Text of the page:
Turns out that the bug has little to do with EMS, and everything to do with
ZUN limiting the amount of conventional RAM that TH04's
MAIN.EXE is allowed to use, and then slightly miscalculating
this upper limit. Playing Stage 5 with Reimu is the most asset-intensive
configuration in this game, due to the combination of
- 6 player portraits (Marisa has only 5), at 128×128 pixels each
- a 288×256 background for the boss fight, tied in size only with the ones in the Extra Stage
- the additional 96×80 image for the vertically scrolling stars during the stage, wastefully stored as 4 bitplanes rather than a single one. This image is never freed, not even at the end of the stage.
The star image used in TH04's Stage 5.
Remove any single one of the above points, and this crash would have never
occurred. But with all of them combined, the total amount of memory consumed
MAIN.EXE just barely exceeds ZUN's limit of 320,000
bytes, by no more than 3.840 bytes, the size of the star image.
But wait: As we established earlier, EMS does nothing to reduce the amount of conventional memory used by the game. In fact, if you disabled TH04's EMS handling, you'd still get this crash even if you are running an EMS driver and loaded DOS into the High Memory Area to free up as much conventional RAM as possible. How can EMS then prevent this crash in the first place?
The answer: It's only because ZUN's usage of EMS bypasses the need to load
the cached images back out of the XOR-encrypted
packfile. Leaving aside the general
stupidity of any game data file encryption*, master.lib's decryption
implementation is also quite wasteful: It uses a separate buffer that
receives fixed-size chunks of the file, before decrypting every individual
byte and copying it to its intended destination buffer. That really
resembles the typical slowness of a C
more than it does the highly optimized ASM code that master.lib purports to
be… And how large is this well-hidden decryption buffer? 4 KiB.
So, looking back at the game, here is what happens once the Stage 5 pre-battle dialog ends:
- Reimu's bomb background image, which was previously freed to make space for her dialog portraits, has to be loaded back into conventional memory from disk
BB0.CDGis found inside the
file_ropenends up allocating a 4 KiB buffer for the encrypted packfile data, getting us the decisive ~4 KiB closer to the memory limit
- The .CDG loader tries to allocate 52.608 contiguous bytes for the pixel data of Reimu's bomb image
- This would exceed the memory limit, so
hmem_allocbyte()fails and returns a
- ZUN doesn't check for this case (as usual)
- The pixel data is loaded to address
0000:0000, overwriting the Interrupt Vector Table and whatever comes after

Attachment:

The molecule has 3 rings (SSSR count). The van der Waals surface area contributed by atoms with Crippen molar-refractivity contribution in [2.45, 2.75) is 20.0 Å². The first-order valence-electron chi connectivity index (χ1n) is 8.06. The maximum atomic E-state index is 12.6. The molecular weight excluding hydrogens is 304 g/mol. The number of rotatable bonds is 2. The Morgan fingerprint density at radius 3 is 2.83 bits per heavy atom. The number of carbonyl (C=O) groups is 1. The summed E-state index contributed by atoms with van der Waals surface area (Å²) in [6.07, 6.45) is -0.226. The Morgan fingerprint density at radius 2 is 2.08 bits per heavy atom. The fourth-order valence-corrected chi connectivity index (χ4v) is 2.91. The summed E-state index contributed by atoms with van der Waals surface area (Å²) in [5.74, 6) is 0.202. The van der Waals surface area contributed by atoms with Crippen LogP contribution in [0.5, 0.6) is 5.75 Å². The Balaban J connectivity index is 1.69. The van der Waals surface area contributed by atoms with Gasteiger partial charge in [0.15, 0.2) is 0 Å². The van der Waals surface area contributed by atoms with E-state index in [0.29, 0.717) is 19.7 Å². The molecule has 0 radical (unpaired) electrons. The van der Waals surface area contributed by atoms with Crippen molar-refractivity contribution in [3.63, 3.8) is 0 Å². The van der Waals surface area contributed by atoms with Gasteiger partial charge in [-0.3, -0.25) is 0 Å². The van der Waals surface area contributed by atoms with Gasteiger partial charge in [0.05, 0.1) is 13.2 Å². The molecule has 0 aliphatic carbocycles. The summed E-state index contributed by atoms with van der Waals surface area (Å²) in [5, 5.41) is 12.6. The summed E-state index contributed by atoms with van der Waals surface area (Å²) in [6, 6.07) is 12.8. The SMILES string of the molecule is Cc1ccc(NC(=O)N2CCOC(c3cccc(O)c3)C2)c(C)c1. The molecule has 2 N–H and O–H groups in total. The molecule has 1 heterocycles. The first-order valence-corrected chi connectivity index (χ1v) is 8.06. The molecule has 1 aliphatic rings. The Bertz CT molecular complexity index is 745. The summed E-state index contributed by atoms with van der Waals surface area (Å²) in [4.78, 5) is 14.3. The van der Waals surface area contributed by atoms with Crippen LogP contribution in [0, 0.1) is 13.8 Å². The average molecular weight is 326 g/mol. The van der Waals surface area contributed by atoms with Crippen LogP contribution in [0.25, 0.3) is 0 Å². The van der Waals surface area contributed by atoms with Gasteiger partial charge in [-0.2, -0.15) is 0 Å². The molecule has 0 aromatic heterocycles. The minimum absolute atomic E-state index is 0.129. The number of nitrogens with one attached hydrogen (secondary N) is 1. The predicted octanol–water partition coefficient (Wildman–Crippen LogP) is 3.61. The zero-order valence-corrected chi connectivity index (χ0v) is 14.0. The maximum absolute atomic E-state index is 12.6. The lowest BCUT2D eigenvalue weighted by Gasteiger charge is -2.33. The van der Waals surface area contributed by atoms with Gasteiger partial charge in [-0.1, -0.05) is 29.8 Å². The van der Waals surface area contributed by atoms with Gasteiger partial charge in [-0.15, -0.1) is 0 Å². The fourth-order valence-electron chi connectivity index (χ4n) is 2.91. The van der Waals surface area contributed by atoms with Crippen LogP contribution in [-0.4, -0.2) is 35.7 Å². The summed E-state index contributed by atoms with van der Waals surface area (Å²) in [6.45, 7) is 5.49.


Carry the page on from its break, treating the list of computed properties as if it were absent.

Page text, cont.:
- The game crashes
The final frame rendered by a crashing TH04.
The 4 KiB encryption buffer would only be released by the corresponding
file_close() call, which of course never happens because the
game crashes before it gets there. At one point, I really did suspect the
cause to be some kind of memory leak or fragmentation inside master.lib,
which would have been quite delightful to fix.
Instead, the most straightforward fix here is to bump up that memory limit by at least 4 KiB. Certainly easier than squeezing in a
cdg_free() call for the star image before the pre-boss dialog
without breaking position dependence.
Or, even better, let's nuke all these memory limits from orbit
because they make little sense to begin with, and fix every other potential
out-of-memory crash that modders would encounter when adding enough data to
any of the 4 games that impose such limits on themselves. Unless you want to
launch other binaries (which need to do their own memory allocations) after
launching the game, there's really no reason to restrict the amount of
memory available to a DOS process. Heck, whenever DOS creates a new one, it
assigns all remaining free memory by default anyway.
Removing the memory limits also removes one of ZUN's few error checks, which end up quitting the game if there isn't at least a given maximum amount of conventional RAM available. While it might be tempting to reserve enough memory at the beginning of execution and then never check any allocation for a potential failure, that's exactly where something like TH04's crash comes from.
This game is also still running on DOS, where such an initial allocation failure is very unlikely to happen – no one fills close to half of conventional RAM with TSRs and then tries running one of these games. It might have been useful to detect systems with less than 640 KiB of actual, physical RAM, but none of the PC-98 models with that little amount of memory are fast enough to run these games to begin with. How ironic… a place where ZUN actually added an error check, and then it's mostly pointless.
Here's an archive that contains both fix variants, just in case. These were
compiled from the
branches, and contain as little code changes as possible:
So yeah, quite a complex bug, leaving no time for the TH03 scorefile format research after all. Next up: Raising prices.